My first thought was that we should call the league and have baseball cancelled forever. After that, a quick call to the school principals of all the boys on the team to let them know they all deserved F’s on every core subject on their report card. In the end, I decided to go less Mama-Bear and point out the obvious. If he wanted to be as good as the boys on his team, he was going to have to practice as hard as they do. He’s at the level where good performance requires effort. Talent doesn’t flutter down into your lap like leaves from a tree during autumn so…it was time to think about winter ball, baseball camp, and all the other stuff the boys on his team do if being good at baseball was what he really wants. If he didn’t want to play baseball anymore, that was okay. This could be his last season. But if he wanted to keep playing, no more excuses or complaining without putting in the work.
He didn’t like that idea. He liked the idea of natural greatness. Yeah, well, so do a lot of people. But if the boys on his team proved anything, it’s that talent rarely comes naturally. We went round and round until he admitted that the idea of camp made him nervous (“You don’t understand, mom. There’s going to be 11 year-olds there.”) and that he was afraid of the unknown. I tried to give him some parental advice on fear, but I missed his hints on backing off in my zeal to be super positive Mom of the Year because he stopped me mid-soapbox and said, “Mom, I’m tired, in a bad mood, and feeling like being a jerk. Can we talk tomorrow when I’m in a better mood?”
I said yes, sure, of course, and that I was proud of him for being honest and that when he was ready to talk I was available and he said, “MOM!!” and then I left his room quickly.
Here is how Mikey is not like me.
A few days later I decided to bring it up again but he waved me off. “Oh, I thought about it when I woke up the next morning and I told dad I’m going to do the baseball camp.”
At his age, I wouldn’t have done the baseball camp. I wouldn’t have done baseball. Striking out, making errors, not being the best…the perfectionist in me couldn’t have handled the fear of failure. I’m too safe. Mikey floundered briefly but then charged ahead because he wanted baseball in the palm of his hand.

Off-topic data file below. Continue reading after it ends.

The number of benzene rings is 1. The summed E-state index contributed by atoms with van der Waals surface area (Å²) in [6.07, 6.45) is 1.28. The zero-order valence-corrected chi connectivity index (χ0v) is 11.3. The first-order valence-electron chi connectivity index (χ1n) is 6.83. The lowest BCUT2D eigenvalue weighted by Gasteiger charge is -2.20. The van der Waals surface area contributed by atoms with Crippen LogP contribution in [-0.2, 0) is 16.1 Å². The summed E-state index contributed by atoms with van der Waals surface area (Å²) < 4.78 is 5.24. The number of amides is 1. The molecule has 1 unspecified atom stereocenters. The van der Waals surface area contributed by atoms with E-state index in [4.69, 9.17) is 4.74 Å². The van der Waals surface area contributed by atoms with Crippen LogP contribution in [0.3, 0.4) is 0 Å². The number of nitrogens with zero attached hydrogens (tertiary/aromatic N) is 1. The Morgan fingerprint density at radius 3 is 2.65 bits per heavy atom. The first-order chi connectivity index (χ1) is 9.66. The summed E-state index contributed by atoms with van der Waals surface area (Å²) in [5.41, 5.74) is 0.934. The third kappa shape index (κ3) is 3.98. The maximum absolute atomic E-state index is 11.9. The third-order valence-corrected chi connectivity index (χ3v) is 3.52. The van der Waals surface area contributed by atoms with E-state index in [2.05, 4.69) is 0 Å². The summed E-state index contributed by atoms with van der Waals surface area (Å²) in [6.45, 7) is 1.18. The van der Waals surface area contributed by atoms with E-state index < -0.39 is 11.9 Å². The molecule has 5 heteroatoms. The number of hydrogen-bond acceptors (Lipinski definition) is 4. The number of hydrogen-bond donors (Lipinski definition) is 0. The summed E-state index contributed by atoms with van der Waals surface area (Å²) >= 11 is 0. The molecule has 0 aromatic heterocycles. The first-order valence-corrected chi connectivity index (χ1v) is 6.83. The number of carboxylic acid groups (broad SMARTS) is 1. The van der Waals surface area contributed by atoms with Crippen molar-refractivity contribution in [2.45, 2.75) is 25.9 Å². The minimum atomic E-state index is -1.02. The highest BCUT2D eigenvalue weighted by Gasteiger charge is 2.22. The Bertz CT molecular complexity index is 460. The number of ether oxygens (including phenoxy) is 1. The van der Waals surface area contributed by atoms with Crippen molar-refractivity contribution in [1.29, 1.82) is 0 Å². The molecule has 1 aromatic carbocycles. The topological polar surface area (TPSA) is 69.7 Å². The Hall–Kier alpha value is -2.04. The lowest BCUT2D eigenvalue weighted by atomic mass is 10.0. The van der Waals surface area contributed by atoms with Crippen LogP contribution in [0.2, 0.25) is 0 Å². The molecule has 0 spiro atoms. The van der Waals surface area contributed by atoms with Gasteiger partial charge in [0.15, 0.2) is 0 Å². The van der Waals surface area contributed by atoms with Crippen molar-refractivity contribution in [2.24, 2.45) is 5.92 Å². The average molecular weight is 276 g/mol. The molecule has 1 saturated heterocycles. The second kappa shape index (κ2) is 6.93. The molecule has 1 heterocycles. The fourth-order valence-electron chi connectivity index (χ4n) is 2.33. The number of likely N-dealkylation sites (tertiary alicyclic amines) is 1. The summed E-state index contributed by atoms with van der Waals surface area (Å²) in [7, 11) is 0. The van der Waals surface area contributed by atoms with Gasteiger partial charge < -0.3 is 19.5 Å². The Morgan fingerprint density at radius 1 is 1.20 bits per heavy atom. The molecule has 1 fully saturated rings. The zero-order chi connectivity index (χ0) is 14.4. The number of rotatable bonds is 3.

It’s why he was excited and not nervous when during a recent game the coach put him in as catcher even though he is a horrible catcher. The team was so far past winning the coach tossed Mikey a bone, which he attacked like a terrier. He didn’t catch a single ball, but he had the time of his life.
The next game, we played a team so bad we knew going in we would win. The coach tossed Mikey another bone and made him the starting pitcher. Mikey was thrilled; I was horrified, but played it off. At the beginning of the season, Mikey couldn’t throw the ball over the plate. He pitched one inning and struck out one batter. Then, at the end of the game he played catcher. This time, his second time playing catcher this season, he caught balls and fielded well. He had the best game of his life and did better than some of the top line boys, probably because he believes failure isn’t a threat. A possibility, maybe, but not a threat.
When we drove home from the game I asked him if he was nervous on the mound and he said not at all. “Not even when you were throwing balls? You didn’t get nervous when you threw a ball and had to pitch again? I would have been nervous to throw another ball.”
“No way, Mom. Even the best pitchers throw balls.”
Parenthood is hit and miss, but recognizing your child has inherited some of your good while avoiding most of your bad is a hit. So is the realization that you learn from your child more than they learn from you.